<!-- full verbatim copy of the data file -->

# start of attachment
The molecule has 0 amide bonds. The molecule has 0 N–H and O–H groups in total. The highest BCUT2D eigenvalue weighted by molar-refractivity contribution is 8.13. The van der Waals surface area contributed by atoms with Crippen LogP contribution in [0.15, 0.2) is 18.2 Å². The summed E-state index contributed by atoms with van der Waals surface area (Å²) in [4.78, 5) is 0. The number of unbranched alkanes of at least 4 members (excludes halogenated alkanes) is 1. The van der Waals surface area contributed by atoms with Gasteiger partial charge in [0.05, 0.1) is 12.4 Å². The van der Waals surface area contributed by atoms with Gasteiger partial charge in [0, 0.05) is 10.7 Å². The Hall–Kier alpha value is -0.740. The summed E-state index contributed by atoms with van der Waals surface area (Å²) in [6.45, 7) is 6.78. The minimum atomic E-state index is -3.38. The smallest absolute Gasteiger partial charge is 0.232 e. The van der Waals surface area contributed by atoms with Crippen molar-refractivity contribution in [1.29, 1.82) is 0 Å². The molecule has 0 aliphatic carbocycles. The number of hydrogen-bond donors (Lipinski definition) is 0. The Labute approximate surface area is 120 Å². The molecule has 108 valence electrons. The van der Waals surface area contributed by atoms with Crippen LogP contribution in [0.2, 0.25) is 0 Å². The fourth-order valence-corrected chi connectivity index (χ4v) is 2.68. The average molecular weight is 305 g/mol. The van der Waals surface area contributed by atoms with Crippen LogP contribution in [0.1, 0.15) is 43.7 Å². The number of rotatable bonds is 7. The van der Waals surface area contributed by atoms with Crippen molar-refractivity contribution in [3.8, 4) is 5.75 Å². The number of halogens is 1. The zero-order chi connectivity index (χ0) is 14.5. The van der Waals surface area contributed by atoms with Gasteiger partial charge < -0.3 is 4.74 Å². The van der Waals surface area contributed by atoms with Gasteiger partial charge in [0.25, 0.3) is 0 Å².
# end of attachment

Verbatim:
The molecule has 0 amide bonds. The molecule has 0 N–H and O–H groups in total. The highest BCUT2D eigenvalue weighted by molar-refractivity contribution is 8.13. The van der Waals surface area contributed by atoms with Crippen LogP contribution in [0.15, 0.2) is 18.2 Å². The summed E-state index contributed by atoms with van der Waals surface area (Å²) in [4.78, 5) is 0. The number of unbranched alkanes of at least 4 members (excludes halogenated alkanes) is 1. The van der Waals surface area contributed by atoms with Gasteiger partial charge in [0.05, 0.1) is 12.4 Å². The van der Waals surface area contributed by atoms with Gasteiger partial charge in [0, 0.05) is 10.7 Å². The Hall–Kier alpha value is -0.740. The summed E-state index contributed by atoms with van der Waals surface area (Å²) in [6.45, 7) is 6.78. The minimum atomic E-state index is -3.38. The smallest absolute Gasteiger partial charge is 0.232 e. The van der Waals surface area contributed by atoms with Crippen molar-refractivity contribution in [1.29, 1.82) is 0 Å². The molecule has 0 aliphatic carbocycles. The number of hydrogen-bond donors (Lipinski definition) is 0. The Labute approximate surface area is 120 Å². The molecule has 108 valence electrons. The van der Waals surface area contributed by atoms with Crippen LogP contribution in [0.2, 0.25) is 0 Å². The fourth-order valence-corrected chi connectivity index (χ4v) is 2.68. The average molecular weight is 305 g/mol. The van der Waals surface area contributed by atoms with Crippen LogP contribution in [0.1, 0.15) is 43.7 Å². The number of rotatable bonds is 7. The van der Waals surface area contributed by atoms with Crippen molar-refractivity contribution in [3.8, 4) is 5.75 Å². The number of halogens is 1. The zero-order chi connectivity index (χ0) is 14.5. The van der Waals surface area contributed by atoms with Gasteiger partial charge < -0.3 is 4.74 Å². The van der Waals surface area contributed by atoms with Gasteiger partial charge in [0.25, 0.3) is 0 Å².